Modeling the nexus between coal consumption, FDI inflow and economic expansion: does industrialization matter in South Africa?

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Udi J., Bekun F. V., Adedoyin F. F.

Environmental Science and Pollution Research, vol.27, no.10, pp.10553-10564, 2020 (SCI-Expanded) identifier identifier

  • Publication Type: Article / Article
  • Volume: 27 Issue: 10
  • Publication Date: 2020
  • Doi Number: 10.1007/s11356-020-07691-x
  • Journal Name: Environmental Science and Pollution Research
  • Journal Indexes: Science Citation Index Expanded (SCI-EXPANDED), Scopus, IBZ Online, ABI/INFORM, Aerospace Database, Agricultural & Environmental Science Database, Aqualine, Aquatic Science & Fisheries Abstracts (ASFA), BIOSIS, CAB Abstracts, EMBASE, Environment Index, Geobase, MEDLINE, Pollution Abstracts, Veterinary Science Database, Civil Engineering Abstracts
  • Page Numbers: pp.10553-10564
  • Keywords: Coal consumption, Economic expansion, FDI inflow, Industrialization, South Africa
  • Istanbul Gelisim University Affiliated: Yes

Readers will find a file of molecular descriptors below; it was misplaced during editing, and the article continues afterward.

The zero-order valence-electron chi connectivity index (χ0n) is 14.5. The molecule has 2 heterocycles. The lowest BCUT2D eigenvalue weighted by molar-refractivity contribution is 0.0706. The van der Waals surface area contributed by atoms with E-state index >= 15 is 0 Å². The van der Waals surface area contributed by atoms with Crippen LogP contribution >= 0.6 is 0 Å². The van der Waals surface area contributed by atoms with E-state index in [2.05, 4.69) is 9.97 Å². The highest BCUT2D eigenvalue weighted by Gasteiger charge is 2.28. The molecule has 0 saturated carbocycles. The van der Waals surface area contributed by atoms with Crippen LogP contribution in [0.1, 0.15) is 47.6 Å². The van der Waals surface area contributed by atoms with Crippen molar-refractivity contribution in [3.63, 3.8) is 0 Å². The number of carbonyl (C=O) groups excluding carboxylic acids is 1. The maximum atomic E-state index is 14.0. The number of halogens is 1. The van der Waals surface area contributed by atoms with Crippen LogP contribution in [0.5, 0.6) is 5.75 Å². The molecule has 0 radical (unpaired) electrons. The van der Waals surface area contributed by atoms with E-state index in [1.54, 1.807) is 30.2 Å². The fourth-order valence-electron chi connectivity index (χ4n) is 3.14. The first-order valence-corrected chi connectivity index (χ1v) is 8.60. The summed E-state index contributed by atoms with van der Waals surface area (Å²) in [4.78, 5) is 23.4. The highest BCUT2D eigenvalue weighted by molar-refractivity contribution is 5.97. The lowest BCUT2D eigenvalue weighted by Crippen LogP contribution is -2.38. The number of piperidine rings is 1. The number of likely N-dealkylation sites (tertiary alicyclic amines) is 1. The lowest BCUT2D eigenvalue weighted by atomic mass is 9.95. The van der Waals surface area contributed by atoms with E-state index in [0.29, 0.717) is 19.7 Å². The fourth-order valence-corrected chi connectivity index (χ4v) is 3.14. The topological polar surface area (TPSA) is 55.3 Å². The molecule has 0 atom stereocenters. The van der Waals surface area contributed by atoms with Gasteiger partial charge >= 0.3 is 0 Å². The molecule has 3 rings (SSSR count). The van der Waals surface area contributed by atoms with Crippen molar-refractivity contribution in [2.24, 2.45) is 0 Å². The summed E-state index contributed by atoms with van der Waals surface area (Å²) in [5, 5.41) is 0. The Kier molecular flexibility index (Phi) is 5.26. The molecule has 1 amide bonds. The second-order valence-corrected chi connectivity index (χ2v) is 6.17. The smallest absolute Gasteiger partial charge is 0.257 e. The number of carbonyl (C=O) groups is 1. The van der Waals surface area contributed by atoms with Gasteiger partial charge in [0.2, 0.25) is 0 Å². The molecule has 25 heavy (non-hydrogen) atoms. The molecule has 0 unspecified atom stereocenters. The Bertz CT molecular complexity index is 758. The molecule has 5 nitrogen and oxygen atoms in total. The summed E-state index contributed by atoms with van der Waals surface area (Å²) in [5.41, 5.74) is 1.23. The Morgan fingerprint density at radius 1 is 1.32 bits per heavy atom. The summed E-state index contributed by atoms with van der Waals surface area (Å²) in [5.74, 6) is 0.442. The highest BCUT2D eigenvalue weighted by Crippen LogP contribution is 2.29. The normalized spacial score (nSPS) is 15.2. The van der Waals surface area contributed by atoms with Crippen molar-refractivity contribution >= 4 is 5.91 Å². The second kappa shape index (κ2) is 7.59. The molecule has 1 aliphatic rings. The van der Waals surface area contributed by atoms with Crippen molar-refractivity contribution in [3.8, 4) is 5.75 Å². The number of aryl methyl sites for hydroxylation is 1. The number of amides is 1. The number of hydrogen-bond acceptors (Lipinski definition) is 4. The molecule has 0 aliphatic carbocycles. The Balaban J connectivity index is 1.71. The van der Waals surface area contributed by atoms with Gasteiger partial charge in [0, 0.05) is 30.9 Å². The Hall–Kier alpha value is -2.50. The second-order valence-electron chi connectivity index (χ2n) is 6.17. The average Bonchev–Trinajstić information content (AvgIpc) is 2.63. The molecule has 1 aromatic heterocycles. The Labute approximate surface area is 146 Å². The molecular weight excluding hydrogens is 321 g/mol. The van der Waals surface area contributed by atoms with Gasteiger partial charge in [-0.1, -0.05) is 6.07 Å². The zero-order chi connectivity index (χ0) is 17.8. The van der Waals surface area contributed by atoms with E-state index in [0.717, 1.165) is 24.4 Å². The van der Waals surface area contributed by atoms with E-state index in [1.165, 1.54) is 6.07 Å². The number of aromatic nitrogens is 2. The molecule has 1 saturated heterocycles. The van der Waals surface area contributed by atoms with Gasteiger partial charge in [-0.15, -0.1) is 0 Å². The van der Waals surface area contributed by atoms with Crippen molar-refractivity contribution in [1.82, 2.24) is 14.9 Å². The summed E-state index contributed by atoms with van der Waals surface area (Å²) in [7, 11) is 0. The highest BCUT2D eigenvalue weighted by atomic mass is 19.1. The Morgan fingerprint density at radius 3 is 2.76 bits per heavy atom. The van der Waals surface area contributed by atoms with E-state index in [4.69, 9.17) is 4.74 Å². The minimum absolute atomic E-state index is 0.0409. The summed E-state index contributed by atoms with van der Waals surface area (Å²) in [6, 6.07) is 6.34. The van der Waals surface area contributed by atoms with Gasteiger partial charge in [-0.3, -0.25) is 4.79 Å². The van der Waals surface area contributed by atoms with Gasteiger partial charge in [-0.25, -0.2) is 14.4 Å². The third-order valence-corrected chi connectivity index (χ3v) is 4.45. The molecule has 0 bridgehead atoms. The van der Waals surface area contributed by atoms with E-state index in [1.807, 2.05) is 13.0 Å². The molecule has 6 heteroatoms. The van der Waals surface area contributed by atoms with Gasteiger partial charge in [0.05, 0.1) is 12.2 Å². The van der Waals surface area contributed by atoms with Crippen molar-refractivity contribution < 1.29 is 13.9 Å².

© 2020, The Author(s).This study examines the role of industrialization in the energy-growth-FDI nexus for the case of South Africa using data over the period 1970 to 2018. The empirical exercise was conducted using Pesaran Autoregressive Distributed Lag (ARDL) bounds testing approach. To accomplish our study objective, we analyze stationarity properties of the series using the unit root test after which we applied Bayer-Hanck (B-H) combined technique to cointegration to assess whether a long-run relationship exists among the series. Empirical results show that a 1% change in FDI account for 0.002% and 0.013% increase in economic expansion in the short- and long- run respectively. Also, a 1% increase in coal consumption influence GDP negatively by 0.083% and 0.207% in the short and long run respectively. Furthermore, a 1% increase in total natural resource rent positively affects GDP by 0.02% and 0.05% respectively in the short and long run. Industrialization, on the other hand, demonstrates a positive and significant impact on the economic growth process both in the short and long run. Industrialization contributes 0.506% and 1.274% to economic expansion both in the short and long run respectively. The causality tests suggest that a one-way causal link running from FDI to industrialization and from industrialization to coal consumption exists. Finally, FDI inflow drives total natural resource rents in South Africa. This study also gives reliable growth and energy policy proposals to policymakers applicable to countries around the globe.